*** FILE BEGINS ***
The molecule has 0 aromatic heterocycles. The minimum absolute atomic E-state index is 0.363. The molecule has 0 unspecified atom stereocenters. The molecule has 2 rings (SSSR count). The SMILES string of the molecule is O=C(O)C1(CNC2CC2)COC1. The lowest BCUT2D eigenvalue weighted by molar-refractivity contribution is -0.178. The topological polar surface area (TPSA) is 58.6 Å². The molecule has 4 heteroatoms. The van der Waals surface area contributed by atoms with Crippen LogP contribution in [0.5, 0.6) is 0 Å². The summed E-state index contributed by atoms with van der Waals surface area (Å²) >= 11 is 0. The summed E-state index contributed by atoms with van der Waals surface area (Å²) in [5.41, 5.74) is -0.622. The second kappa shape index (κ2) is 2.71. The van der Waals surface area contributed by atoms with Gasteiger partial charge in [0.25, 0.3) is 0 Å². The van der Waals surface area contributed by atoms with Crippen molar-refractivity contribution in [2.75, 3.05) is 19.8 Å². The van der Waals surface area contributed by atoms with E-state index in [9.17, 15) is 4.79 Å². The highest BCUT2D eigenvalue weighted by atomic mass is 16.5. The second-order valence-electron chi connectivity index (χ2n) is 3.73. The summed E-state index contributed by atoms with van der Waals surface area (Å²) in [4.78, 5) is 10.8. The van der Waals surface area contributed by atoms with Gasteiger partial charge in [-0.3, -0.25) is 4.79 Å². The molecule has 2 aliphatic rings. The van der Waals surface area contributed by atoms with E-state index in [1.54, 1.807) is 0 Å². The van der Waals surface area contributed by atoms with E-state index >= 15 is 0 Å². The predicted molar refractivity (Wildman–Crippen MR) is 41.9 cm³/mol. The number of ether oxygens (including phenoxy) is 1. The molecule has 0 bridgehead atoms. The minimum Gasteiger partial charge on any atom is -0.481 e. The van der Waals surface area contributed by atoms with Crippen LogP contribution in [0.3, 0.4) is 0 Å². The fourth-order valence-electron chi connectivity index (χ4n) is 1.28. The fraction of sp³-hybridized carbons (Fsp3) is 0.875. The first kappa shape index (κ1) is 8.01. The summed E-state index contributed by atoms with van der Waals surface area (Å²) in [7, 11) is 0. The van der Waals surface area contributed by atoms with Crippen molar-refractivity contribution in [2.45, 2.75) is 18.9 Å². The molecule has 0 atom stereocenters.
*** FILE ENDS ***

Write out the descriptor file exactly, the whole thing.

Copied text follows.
The molecule has 0 aromatic heterocycles. The minimum absolute atomic E-state index is 0.363. The molecule has 0 unspecified atom stereocenters. The molecule has 2 rings (SSSR count). The SMILES string of the molecule is O=C(O)C1(CNC2CC2)COC1. The lowest BCUT2D eigenvalue weighted by molar-refractivity contribution is -0.178. The topological polar surface area (TPSA) is 58.6 Å². The molecule has 4 heteroatoms. The van der Waals surface area contributed by atoms with Crippen LogP contribution in [0.5, 0.6) is 0 Å². The summed E-state index contributed by atoms with van der Waals surface area (Å²) >= 11 is 0. The summed E-state index contributed by atoms with van der Waals surface area (Å²) in [5.41, 5.74) is -0.622. The second kappa shape index (κ2) is 2.71. The van der Waals surface area contributed by atoms with Gasteiger partial charge in [0.25, 0.3) is 0 Å². The van der Waals surface area contributed by atoms with Crippen molar-refractivity contribution in [2.75, 3.05) is 19.8 Å². The van der Waals surface area contributed by atoms with E-state index in [9.17, 15) is 4.79 Å². The highest BCUT2D eigenvalue weighted by atomic mass is 16.5. The second-order valence-electron chi connectivity index (χ2n) is 3.73. The summed E-state index contributed by atoms with van der Waals surface area (Å²) in [4.78, 5) is 10.8. The van der Waals surface area contributed by atoms with Gasteiger partial charge in [-0.3, -0.25) is 4.79 Å². The molecule has 2 aliphatic rings. The van der Waals surface area contributed by atoms with E-state index in [1.54, 1.807) is 0 Å². The van der Waals surface area contributed by atoms with E-state index >= 15 is 0 Å². The predicted molar refractivity (Wildman–Crippen MR) is 41.9 cm³/mol. The number of ether oxygens (including phenoxy) is 1. The molecule has 0 bridgehead atoms. The minimum Gasteiger partial charge on any atom is -0.481 e. The van der Waals surface area contributed by atoms with Crippen LogP contribution in [0.3, 0.4) is 0 Å². The fourth-order valence-electron chi connectivity index (χ4n) is 1.28. The fraction of sp³-hybridized carbons (Fsp3) is 0.875. The first kappa shape index (κ1) is 8.01. The summed E-state index contributed by atoms with van der Waals surface area (Å²) in [7, 11) is 0. The van der Waals surface area contributed by atoms with Crippen molar-refractivity contribution in [2.45, 2.75) is 18.9 Å². The molecule has 0 atom stereocenters.